St. Andrews Girl’s hostel – The Girls’ Hostel Block in Gurugram explores the intersection of education and sustainability through the lens of the vernacular. The hostel is home to approximately 130 students, with dorm rooms spread across four levels in addition to hosting ancillary spaces like a pantry, recreational areas as well as social spaces. The design takes cues from the rural context of the site and unfolds as a series of multidimensional spaces, through the method of adaptive layering. A unique double-skin facade reduces incident direct and diffused radiations on the principal facade by 70%, thus, minimizing heat gain within the habitable spaces behind the block wall. The hostel’s design empowers students with freedom of movement within an environment that prioritizes thermal comfort and functionality to become an exemplar of zero energy design.
Architizer chatted with Ar. Sachin Rastogi, Principal Architect at ZED Lab to learn more about this project.
Architizer: What inspired the initial concept for your design?
Ar. Sachin Rastogi: Home to approximately 130 students, with dorm rooms spread across four levels the hostel also includes ancillary spaces like a pantry, recreational areas as well as social spaces. The primary design challenge was to create a secure hub for the girls — a campus within a campus that did not restrict movement, while establishing a connection with the outdoors. A typical hostel block would consist of a defined indoor, outdoor and recreation area like a canteen or a mess. To break free from such conventional zoning, multi layered functions and spaces were created . The design seeks to reinterpret conventional standards of human comfort through introducing the idea of adaptive comfort — the principle that people experience differently and adapt, up to a certain extent, to a variety of indoor conditions, depending on their clothing, their activity and general physical condition.
What do you believe is the most unique or ‘standout’ component of the project?
The unique nature of the building is revealed as soon as one enters the buffer/ common space, which is the communal heart of the building. This space often referred to as the ‘third space’ by the designers, holds a prominent staircase as the centerpiece, which is an alternate translation of a typical fire escape. The space is an organized collage of balconies, terraces, bridges, staircases, seating areas, landscaping and roof + façade apertures. This gives the space its characteristics of the hostel’s social nucleus with a large variety of spaces with varying levels of privacy for both group and individual occupation.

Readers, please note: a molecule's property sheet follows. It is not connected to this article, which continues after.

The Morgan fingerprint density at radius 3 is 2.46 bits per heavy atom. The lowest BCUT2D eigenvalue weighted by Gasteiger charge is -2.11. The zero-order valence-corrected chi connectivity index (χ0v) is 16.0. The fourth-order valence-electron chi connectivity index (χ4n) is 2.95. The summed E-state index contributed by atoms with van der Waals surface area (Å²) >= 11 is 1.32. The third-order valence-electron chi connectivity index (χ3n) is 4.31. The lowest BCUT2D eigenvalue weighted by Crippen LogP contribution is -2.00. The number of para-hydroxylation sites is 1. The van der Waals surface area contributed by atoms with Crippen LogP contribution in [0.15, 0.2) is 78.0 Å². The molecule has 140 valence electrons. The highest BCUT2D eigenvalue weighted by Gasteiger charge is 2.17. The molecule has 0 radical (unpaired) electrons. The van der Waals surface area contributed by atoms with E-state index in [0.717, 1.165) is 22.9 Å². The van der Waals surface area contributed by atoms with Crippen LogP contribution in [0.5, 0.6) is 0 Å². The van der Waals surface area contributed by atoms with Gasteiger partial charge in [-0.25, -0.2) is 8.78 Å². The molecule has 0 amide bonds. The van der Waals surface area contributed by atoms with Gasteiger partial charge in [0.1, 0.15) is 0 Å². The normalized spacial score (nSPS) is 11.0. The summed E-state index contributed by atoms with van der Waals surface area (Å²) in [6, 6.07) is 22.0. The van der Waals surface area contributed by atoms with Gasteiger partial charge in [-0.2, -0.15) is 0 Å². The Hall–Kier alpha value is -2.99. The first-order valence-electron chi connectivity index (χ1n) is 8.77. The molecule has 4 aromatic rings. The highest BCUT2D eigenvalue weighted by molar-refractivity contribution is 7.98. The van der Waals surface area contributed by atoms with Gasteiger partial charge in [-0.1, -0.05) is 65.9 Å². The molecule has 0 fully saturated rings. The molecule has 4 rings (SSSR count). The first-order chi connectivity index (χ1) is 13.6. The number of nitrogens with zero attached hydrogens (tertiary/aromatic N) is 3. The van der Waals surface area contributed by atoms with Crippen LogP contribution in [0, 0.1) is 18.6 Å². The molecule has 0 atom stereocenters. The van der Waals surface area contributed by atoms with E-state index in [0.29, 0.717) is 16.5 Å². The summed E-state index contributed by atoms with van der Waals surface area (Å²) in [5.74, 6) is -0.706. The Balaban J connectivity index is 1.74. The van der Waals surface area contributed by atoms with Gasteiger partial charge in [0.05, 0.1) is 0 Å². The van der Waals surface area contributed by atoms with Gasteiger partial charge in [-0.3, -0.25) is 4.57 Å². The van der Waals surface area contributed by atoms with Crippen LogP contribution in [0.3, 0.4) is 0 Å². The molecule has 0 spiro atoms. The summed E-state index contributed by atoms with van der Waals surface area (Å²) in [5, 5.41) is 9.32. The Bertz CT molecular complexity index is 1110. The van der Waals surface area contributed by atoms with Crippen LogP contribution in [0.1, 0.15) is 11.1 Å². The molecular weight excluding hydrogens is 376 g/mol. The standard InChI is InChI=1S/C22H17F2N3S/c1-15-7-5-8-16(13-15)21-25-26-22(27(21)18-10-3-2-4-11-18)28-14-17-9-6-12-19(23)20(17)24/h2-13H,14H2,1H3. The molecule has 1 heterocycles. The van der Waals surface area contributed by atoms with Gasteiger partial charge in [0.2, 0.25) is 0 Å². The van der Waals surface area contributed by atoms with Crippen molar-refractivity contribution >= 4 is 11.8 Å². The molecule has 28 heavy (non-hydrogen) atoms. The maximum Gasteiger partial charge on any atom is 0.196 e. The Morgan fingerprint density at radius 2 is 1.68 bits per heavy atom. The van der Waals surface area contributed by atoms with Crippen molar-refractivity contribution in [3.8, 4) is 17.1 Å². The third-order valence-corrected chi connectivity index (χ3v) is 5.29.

What was the greatest design challenge you faced during the project, and how did you navigate it?
The design faced a series of challenges from conception to execution. The primary design challenge was to create a secure hub for the girls — a campus within a campus fitting into the urban master plan that did not restrict the movement while establishing a connection with the outdoors.
The other challenge that was faced during the construction was that the labour was not skilled enough to do dry construction on site. The labour was exposed to this technique of rotating blocks on a 20’ high free standing facade with no use of mortar adding it to their skill set. Building this structure with the most basic construction material ‘brick’ had an impact on the neighborhood where the common man is the architect himself. It broadened their perspective and taught them avenues of construction of their own buildings.
What drove the selection of materials used in the project?
In a harsh climate like Gurugram, there was a need felt to create a third space between the inside and the outside. Hence the requirement of an innovative material arose whose challenge was met by a customized hollow concrete block of 8”x8”x8”(lxhxd). It was pre-fabricated to reduce the wastage on site and pigmented to resemble the color of red brick. It is a self load bearing block which requires no reinforcement in a 20 feet high free standing facade, saving on cost and labor. The blocks have been successful in addressing three concerns. Not only do they provide adequate thermal mass to absorb the heat, but with a depth of eight inches, the direct radiation has to penetrate through several layers reducing glare in the interiors. In addition, since the block is penetrable, the air volume passing through this mass loses its heat through compression.
How important was sustainability as a design criteria as you worked on this project?
The building perimeter is blanketed with a transition space, creating a mean outdoor climate by regulating airflow & decreasing direct and diffused radiations by 70% on the primary double skin facade of customized hollow pre-fabricated concrete block of 8”x8”x8”(lxhxd), reducing the wastage on site and pigmented, resembling the color of red brick & required no reinforcement in a 20′ high free-standing facade, saving on cost & labor. Having thermal mass to absorb the heat, the direct radiation has to penetrate through several layers within the block, getting reflected on different surfaces multiple times before entering the interiors, reducing glare and are also slightly rotated at a specific angle based on the insulation analysis with respect to solar heat gain. The air volume passing through the penetrable blocks loses its heat through compression on the basis of Bernoulli’s principle.